Maybe we should start a survey amongst admins – having an eye especially on IE.

We could abandon the classes for stripe coloured table rows. We could abandon the colour gradient graphics. We should consider the use of HTML5 instead XHTML1. With CSS and JS (HTML5-shiv) older browsers can use the unknown elements. We could use wide supported HTML5 form field types (Fallback is type "text"). ...

We should debate about the necesssarity of changes of the UI. There are a great many number of devices with smaller viewport than desktops browsers outside. Users have to touch the links to reach the next site. These are very small what causes a nightmare of zooming or a "Friemelei" [1].

As you know my forum is not representative since many users come form developing countries. My current IE-stats:
6 (1.4%), 7 (5.5%), 8 (8.4%), 9 (4.6%), 10 (2.2%), 11 (0.011%). Seems that Win8.1 is not too popular yet. I had just 1.1% requests from mobile devices.

Let's summarise:
- IE 6, 7 and 8: 15.3% (Windows XP)
- IE 9, 10 and 11: 6.811% (Windows Vista or newer)
- 22.111% with IE, the rest comes with Chrome, Firefox etc.

The latter mentioned browsers have auto-update-functions [2] and most of the installations should be somewhat up to date. Many of the CSS3-features are available with IE 9 or 10 and newer. If an user with an older IE can't see a gradient or table rows with different backgroud colours should not affect us. There are non-gradient background colours present for the site at all and possible for tables and other elements.

[1] Is there an adequate english word? Neither dict.leo.org (my favourite translation tool) nor Google Translate know this term.
[2] Windows itself has auto-update (also for IE) too. But there are, as said, many intentional outdated installations in companies.

Tschö, Auge

--
Trenne niemals Müll, denn er hat nur eine Silbe!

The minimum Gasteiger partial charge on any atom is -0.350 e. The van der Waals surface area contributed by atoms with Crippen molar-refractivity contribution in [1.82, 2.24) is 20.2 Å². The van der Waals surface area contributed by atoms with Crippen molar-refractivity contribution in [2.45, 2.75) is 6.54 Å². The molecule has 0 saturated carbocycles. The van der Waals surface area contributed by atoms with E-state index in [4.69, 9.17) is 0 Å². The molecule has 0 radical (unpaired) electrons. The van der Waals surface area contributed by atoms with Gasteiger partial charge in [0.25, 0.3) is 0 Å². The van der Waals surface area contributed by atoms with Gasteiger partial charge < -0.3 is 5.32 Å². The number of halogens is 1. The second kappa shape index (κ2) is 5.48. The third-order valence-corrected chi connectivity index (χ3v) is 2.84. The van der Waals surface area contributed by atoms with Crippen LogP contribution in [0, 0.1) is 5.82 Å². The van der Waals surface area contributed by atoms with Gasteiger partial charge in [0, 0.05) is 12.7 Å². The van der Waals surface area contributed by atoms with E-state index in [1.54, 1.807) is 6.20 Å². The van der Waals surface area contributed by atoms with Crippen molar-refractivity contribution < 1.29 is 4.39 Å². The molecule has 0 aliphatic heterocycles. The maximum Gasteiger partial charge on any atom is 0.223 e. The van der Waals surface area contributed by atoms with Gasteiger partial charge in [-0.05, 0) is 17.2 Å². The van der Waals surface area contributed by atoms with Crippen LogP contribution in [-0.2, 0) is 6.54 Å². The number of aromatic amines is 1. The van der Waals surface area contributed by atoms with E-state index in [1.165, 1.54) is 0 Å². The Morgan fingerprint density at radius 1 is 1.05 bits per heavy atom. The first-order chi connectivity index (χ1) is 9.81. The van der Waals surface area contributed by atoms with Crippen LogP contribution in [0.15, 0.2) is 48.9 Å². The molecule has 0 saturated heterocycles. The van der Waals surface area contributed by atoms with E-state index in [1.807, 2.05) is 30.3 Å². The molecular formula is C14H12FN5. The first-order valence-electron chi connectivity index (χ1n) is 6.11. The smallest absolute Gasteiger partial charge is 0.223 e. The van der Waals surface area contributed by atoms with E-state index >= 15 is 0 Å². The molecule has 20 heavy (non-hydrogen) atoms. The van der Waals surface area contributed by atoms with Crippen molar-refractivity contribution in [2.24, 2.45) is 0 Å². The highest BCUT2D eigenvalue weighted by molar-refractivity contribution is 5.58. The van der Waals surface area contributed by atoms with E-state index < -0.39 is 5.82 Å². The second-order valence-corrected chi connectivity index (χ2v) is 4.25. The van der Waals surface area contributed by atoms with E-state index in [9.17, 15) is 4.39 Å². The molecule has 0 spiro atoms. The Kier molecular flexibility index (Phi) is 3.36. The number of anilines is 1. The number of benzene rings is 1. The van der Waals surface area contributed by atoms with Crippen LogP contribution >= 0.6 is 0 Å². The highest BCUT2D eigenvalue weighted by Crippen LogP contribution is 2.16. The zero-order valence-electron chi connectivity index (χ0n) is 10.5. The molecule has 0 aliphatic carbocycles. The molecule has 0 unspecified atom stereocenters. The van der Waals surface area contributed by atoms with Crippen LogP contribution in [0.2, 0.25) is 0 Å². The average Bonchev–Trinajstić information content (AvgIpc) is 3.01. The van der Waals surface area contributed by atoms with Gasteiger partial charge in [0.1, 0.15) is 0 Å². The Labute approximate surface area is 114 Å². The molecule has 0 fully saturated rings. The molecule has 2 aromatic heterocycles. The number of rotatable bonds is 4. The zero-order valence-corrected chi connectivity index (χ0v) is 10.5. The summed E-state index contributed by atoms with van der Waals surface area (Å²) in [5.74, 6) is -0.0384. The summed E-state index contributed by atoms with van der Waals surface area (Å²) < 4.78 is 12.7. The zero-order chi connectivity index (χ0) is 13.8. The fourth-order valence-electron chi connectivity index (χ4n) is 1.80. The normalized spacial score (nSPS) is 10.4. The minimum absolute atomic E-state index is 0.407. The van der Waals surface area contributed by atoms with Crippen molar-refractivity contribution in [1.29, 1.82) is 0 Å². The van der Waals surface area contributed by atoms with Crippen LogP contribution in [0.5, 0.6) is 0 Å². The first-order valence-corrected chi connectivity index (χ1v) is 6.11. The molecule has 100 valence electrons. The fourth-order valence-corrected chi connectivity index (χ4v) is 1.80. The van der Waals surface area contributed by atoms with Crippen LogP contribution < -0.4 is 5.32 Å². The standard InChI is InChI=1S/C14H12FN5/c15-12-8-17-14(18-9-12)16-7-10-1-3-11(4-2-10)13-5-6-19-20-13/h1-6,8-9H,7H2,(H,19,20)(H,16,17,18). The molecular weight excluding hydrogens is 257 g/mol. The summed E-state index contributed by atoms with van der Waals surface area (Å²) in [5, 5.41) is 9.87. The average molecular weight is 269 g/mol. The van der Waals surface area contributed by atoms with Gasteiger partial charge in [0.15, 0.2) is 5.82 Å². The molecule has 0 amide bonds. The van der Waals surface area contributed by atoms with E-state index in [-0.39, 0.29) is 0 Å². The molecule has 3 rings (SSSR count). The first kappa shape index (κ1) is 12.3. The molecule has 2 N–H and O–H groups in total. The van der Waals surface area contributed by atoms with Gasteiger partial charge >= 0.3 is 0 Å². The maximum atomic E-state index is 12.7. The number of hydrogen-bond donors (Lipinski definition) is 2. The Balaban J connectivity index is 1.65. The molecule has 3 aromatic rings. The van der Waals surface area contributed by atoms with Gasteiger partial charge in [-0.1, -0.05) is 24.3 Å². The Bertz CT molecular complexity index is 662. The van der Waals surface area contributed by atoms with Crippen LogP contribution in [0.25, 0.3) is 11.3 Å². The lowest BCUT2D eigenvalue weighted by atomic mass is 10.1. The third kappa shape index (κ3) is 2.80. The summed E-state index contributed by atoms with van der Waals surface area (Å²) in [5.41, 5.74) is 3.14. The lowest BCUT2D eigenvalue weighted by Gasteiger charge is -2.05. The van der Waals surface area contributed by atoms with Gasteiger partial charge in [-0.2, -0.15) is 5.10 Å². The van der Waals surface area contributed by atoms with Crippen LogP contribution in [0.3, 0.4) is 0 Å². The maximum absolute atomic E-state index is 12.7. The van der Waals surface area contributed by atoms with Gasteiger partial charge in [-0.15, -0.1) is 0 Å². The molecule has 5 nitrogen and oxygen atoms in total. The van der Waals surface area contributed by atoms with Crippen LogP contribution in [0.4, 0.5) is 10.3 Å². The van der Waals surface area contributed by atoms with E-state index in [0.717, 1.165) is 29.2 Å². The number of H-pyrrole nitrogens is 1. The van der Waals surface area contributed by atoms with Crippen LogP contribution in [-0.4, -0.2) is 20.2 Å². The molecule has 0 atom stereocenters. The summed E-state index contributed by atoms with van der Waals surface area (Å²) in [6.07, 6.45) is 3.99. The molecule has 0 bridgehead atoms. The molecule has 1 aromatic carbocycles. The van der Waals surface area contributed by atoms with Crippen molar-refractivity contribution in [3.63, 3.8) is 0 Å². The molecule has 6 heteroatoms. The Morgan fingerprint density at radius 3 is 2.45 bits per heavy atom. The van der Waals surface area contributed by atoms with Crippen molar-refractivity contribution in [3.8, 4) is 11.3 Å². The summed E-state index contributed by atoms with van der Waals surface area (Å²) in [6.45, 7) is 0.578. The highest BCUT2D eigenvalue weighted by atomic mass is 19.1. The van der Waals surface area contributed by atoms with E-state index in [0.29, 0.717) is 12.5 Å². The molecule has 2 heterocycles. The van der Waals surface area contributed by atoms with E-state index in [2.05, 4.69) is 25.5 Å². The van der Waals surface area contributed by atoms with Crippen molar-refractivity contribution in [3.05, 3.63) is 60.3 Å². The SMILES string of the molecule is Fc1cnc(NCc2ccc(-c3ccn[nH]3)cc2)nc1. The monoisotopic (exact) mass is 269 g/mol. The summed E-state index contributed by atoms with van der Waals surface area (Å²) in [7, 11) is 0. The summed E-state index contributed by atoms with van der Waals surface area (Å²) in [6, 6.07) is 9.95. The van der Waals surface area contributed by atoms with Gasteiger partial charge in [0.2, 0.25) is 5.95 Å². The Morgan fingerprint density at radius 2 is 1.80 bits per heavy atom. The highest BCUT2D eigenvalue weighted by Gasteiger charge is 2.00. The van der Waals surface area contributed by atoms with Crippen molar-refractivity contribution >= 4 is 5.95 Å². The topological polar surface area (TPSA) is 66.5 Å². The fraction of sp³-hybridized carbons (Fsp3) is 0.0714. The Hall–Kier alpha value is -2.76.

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Some data

by Alfie ⌂ @, Vienna, Austria, Tuesday, December 16, 2014, 14:46 (1710 days ago) @ Auge
edited by Alfie, Tuesday, December 16, 2014, 15:11

Hi Auge,

We (in my company) need (virtual) XP-installations too. […] We cound have iOS apps and other "crap" but not a new version that runs on a newer Windows. Unfortunately we are dependant to this program. :angry:

Sounds familiar. :-D

BTW, I love open-source software. We recently published two papers comparing different software packages used in the evaluation of clinical studies (doi 10.1208/s12248-014-9661-0, doi 10.1208/s12248-014-9704-6). It turned that the results of a particular type of study (in ~30–40% of cases) obtained in one of the commercial (!) software packages were simply wrong. [image]The bug was known to the company before 2000 (!), a corrective patch ready, but the management didn’t consider it “top priority” – it was never rolled out. Now thousands of studies worldwide are recalculated.
The open-source software (R) worked perfectly.

We could abandon the classes for stripe coloured table rows. We could abandon the colour gradient graphics. We should consider the use of HTML5 instead XHTML1. With CSS and JS (HTML5-shiv) older browsers can use the unknown elements. We could use wide supported HTML5 form field types (Fallback is type "text"). ...

Agree.

There are a great many number of devices with smaller viewport than desktops browsers outside. Users have to touch the links to reach the next site. These are very small what causes a nightmare of zooming or a "Friemelei" [1].

Absolutely. In order to deal with this issue HTML5 is the only reasonable way to go. My personal translation for [1]: “fumbling around” (I use this phrase regularly).

Let's summarise:
- IE 6, 7 and 8: 15.3% (Windows XP)
- IE 9, 10 and 11: 6.811% (Windows Vista or newer)
- 22.111% with IE, the rest comes with Chrome, Firefox etc.

The latter mentioned browsers have auto-update-functions [2] and most of the installations should be somewhat up to date. Many of the CSS3-features are available with IE 9 or 10 and newer. If an user with an older IE can't see a gradient or table rows with different backgroud colours should not affect us. There are non-gradient background colours present for the site at all and possible for tables and other elements.

Agree again.

--
Best regards,
Alfie (Helmut Schütz)
BEBA-Forum (v1.8β)